How to prepare for NaNoWriMo

That time of year is coming near again. That’s right: NaNoWriMo!

Now, it’s possible that, for a lot of you, that sounds like a made-up gibberish word. NaNo-what now? Well, if you haven’t heard of NaNoWriMo before, allow me to explain.

NaNoWriMo stands for “National Novel Writing Month.” It is a month dedicated to writing. Participants write a 50,000 word novel in the month of November alone (that’s about 1,667 words each day). Anybody can join the challenge. It’s a lot of work, but it’s really rewarding if you stick it out and challenge yourself to meet the goal. 

Especially if you’re not a writer, you might be asking: Why would I want to write a novel in a month? And that’s a fair question. It’s a huge endeavor and there are no “real” prizes for winning. You don’t get a publishing deal or a cash prize. You just get a cool graphic to post on social media and the satisfaction of knowing that you accomplished something great. Oh, and a novel. You also walk away with a novel, and that’s a pretty big deal.

Perhaps there is an idea that you’ve been wanting to put on paper (or computer screen) for a while now. NaNoWriMo gives you the opportunity to do it once and for all. At the end of the month, you can say that you have written a book.

Aside from that, it’s a great way to learn to discipline yourself and make friends who are writers from all around the world through online communities. 

Are you up for the challenge? Me too. Let’s get started!

How to prepare now

  1. Make time for writing in November. Complete all other projects you have on your plate that must be done. Plan things ahead of time so you know when you will be able to write.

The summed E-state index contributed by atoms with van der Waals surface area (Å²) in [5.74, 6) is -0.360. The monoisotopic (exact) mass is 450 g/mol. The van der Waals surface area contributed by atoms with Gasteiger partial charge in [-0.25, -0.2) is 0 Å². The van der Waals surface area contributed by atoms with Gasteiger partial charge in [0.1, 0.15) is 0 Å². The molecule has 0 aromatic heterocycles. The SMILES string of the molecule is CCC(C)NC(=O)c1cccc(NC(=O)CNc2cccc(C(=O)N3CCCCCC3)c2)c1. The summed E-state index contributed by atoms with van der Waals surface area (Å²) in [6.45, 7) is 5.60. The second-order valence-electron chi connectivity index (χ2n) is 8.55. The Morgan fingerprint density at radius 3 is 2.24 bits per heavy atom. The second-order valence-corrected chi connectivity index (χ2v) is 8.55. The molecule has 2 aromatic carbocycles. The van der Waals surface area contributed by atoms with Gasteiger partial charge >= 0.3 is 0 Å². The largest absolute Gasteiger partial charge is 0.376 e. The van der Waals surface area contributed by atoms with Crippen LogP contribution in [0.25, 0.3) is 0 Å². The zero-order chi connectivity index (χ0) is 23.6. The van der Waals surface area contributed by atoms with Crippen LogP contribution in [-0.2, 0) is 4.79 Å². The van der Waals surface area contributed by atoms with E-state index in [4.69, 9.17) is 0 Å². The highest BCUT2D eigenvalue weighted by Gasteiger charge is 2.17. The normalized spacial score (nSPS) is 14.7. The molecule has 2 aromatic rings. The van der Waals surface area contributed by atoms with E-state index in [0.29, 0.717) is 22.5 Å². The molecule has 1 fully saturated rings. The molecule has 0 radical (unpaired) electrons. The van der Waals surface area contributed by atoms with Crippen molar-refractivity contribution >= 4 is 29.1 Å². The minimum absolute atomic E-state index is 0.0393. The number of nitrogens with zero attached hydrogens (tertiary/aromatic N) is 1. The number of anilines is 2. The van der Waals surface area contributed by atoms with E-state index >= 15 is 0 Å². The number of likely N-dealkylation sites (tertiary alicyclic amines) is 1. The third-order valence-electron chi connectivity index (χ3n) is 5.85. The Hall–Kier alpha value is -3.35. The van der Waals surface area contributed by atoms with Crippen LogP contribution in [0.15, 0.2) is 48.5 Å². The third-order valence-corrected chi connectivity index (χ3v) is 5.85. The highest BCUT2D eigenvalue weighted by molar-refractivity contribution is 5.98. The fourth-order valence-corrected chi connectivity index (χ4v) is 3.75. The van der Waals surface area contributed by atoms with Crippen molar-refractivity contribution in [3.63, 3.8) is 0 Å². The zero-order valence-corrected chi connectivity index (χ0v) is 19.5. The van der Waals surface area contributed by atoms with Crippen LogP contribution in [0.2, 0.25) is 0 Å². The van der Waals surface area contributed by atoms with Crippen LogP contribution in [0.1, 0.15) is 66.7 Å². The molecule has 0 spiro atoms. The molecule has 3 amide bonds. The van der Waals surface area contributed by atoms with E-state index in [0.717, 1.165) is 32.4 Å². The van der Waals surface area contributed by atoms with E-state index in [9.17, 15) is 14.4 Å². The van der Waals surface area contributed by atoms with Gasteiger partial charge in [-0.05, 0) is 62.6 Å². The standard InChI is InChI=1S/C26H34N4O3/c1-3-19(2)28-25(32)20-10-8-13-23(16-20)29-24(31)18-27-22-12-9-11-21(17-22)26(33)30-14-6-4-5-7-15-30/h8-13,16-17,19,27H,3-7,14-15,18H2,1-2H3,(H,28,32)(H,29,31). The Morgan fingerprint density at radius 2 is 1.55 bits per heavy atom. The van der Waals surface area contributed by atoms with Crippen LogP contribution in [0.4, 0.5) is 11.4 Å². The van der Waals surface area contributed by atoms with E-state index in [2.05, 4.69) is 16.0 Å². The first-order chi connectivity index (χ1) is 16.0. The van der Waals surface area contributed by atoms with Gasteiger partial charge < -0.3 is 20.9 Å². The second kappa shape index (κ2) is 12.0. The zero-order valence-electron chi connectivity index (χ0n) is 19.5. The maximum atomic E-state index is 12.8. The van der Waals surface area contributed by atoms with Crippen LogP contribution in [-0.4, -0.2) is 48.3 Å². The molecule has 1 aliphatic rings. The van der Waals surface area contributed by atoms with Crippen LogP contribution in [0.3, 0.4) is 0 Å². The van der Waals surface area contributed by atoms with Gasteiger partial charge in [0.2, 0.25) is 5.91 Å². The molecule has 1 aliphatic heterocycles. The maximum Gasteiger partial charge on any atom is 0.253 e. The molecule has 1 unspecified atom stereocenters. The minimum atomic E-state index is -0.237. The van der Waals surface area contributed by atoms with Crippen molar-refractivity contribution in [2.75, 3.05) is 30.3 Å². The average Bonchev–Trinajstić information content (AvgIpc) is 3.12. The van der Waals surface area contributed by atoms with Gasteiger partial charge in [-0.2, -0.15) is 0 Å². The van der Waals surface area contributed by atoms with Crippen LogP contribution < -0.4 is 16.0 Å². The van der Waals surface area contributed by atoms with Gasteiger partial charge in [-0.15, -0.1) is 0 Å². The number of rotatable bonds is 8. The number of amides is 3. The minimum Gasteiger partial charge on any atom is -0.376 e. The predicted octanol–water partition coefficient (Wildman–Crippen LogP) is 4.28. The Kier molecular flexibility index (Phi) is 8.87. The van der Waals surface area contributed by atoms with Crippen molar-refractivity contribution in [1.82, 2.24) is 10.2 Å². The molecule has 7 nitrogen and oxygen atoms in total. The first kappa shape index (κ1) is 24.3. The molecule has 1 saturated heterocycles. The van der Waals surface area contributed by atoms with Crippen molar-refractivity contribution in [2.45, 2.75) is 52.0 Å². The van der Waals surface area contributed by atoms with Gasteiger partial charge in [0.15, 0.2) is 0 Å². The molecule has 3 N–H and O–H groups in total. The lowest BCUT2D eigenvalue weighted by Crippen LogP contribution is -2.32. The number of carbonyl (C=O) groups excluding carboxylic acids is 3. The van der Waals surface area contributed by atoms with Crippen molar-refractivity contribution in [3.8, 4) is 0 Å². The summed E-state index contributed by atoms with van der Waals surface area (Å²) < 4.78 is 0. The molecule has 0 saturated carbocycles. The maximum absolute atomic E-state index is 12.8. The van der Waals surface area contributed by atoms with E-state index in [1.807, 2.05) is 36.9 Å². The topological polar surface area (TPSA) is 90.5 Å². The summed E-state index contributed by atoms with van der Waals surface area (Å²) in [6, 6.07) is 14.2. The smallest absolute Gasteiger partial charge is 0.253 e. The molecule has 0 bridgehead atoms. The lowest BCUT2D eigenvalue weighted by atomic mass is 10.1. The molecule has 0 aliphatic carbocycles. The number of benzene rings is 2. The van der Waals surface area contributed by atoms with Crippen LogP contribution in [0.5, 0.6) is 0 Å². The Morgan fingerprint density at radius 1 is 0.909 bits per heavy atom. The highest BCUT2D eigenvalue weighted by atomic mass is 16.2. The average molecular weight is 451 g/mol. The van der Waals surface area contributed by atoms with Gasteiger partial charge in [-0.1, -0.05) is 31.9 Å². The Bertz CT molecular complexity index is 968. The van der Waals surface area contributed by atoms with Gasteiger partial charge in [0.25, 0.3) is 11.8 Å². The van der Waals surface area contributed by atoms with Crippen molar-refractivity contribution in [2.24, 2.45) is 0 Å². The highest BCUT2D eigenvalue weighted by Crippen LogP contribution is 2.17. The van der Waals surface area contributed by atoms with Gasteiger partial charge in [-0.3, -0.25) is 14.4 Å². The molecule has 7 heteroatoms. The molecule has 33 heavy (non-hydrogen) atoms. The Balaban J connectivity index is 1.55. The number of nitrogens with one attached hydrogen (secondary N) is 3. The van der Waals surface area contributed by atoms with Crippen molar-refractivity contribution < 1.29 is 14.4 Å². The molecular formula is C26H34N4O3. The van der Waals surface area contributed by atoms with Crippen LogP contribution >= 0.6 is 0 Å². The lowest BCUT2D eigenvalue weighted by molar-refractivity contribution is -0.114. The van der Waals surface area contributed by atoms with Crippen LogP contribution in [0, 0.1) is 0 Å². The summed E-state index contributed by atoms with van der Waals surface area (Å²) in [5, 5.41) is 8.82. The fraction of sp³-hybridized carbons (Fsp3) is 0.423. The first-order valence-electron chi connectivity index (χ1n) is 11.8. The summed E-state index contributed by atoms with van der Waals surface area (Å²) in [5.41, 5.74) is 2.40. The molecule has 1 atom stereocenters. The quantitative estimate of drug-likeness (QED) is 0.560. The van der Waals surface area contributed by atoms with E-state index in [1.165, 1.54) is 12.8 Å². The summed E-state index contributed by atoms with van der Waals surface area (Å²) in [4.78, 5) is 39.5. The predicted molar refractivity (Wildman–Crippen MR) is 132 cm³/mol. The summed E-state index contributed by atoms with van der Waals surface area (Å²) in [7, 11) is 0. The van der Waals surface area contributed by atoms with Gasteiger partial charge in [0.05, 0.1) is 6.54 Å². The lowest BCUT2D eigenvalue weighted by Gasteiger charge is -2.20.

2. Get into the habit NOW of writing every day. You will learn which times are best for writing, and it will make the upcoming month much more manageable.
  3. Create your own workspace! Clear your desk, get rid of all clutter and distractions. Then make it yours! Post some art, quotes, or portraits of people who inspire you. Remember, the purpose of this place is to be creative and be you.
  4. Plan your novel. Unless you’d prefer to write on the fly, this time can be used to consider ideas, make plot charts, and give yourself guidance that will come in handy later if you get stuck. Don’t worry, there are plenty of resources to help you plan that novel.

During November: How to keep yourself going

  1. Sign a contract with yourself, committing to complete a 50,000 word novel within the month of November. Committing to a goal in a concrete way will keep you accountable.
  2. Let others know what you are up to. If you use social media, post your plan to write a novel. It keeps you even more accountable, and others will know that you will be busy. Then get off social media altogether, because nobody needs that distraction.
  3. Join the community of writers. Have writing buddies who can cheer you on and help you when you’re stuck.
  4. Speaking of stuck… it’s easy to get frustrated when your novel isn’t as good as you’d like it to be. Remember, it’s only a first draft. Silence your inner editor and it will be much easier to write freely.
  5. Make no excuses. It’s a waste of time when there is a novel to be written.
  6. Take necessary breaks to let your brain relax. You can go on walks, do simple tasks, or meditate.
  7. Have something to look forward to. Say, “If I write a novel this month, I will…”

After writing your novel

You did it! Now is the time to breathe and treat yourself. Let your mind take a much-needed day off. You can worry about the rest later. For now though, celebrate!

Now you and I are both ready. Go, prepare. The Internet will be here when you get back. Good luck!